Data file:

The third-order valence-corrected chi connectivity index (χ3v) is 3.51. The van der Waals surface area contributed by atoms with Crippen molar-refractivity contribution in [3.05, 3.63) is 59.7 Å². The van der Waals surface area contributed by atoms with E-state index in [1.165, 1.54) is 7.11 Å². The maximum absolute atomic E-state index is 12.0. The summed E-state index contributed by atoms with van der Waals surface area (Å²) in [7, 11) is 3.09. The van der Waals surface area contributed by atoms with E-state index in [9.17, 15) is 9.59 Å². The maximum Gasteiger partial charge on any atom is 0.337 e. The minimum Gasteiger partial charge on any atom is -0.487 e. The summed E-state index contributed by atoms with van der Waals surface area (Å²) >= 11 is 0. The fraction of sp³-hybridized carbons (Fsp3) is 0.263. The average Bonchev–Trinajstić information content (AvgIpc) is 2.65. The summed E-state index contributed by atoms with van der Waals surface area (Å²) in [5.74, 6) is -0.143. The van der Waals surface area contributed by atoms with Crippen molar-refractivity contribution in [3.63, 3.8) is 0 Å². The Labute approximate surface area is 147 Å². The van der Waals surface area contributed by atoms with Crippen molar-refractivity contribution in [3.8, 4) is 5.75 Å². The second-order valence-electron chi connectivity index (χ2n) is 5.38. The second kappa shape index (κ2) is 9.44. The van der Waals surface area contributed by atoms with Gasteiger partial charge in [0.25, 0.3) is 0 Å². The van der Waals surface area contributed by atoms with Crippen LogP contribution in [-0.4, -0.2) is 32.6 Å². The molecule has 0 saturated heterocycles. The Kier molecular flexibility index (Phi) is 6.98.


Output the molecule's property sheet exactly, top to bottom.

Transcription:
The third-order valence-corrected chi connectivity index (χ3v) is 3.51. The van der Waals surface area contributed by atoms with Crippen molar-refractivity contribution in [3.05, 3.63) is 59.7 Å². The van der Waals surface area contributed by atoms with E-state index in [1.165, 1.54) is 7.11 Å². The maximum absolute atomic E-state index is 12.0. The summed E-state index contributed by atoms with van der Waals surface area (Å²) in [7, 11) is 3.09. The van der Waals surface area contributed by atoms with E-state index in [9.17, 15) is 9.59 Å². The maximum Gasteiger partial charge on any atom is 0.337 e. The minimum Gasteiger partial charge on any atom is -0.487 e. The summed E-state index contributed by atoms with van der Waals surface area (Å²) >= 11 is 0. The fraction of sp³-hybridized carbons (Fsp3) is 0.263. The average Bonchev–Trinajstić information content (AvgIpc) is 2.65. The summed E-state index contributed by atoms with van der Waals surface area (Å²) in [5.74, 6) is -0.143. The van der Waals surface area contributed by atoms with Crippen molar-refractivity contribution in [3.63, 3.8) is 0 Å². The Labute approximate surface area is 147 Å². The van der Waals surface area contributed by atoms with Crippen molar-refractivity contribution in [3.8, 4) is 5.75 Å². The second-order valence-electron chi connectivity index (χ2n) is 5.38. The second kappa shape index (κ2) is 9.44. The van der Waals surface area contributed by atoms with Gasteiger partial charge in [0.25, 0.3) is 0 Å². The van der Waals surface area contributed by atoms with Crippen LogP contribution in [-0.4, -0.2) is 32.6 Å². The molecule has 0 saturated heterocycles. The Kier molecular flexibility index (Phi) is 6.98.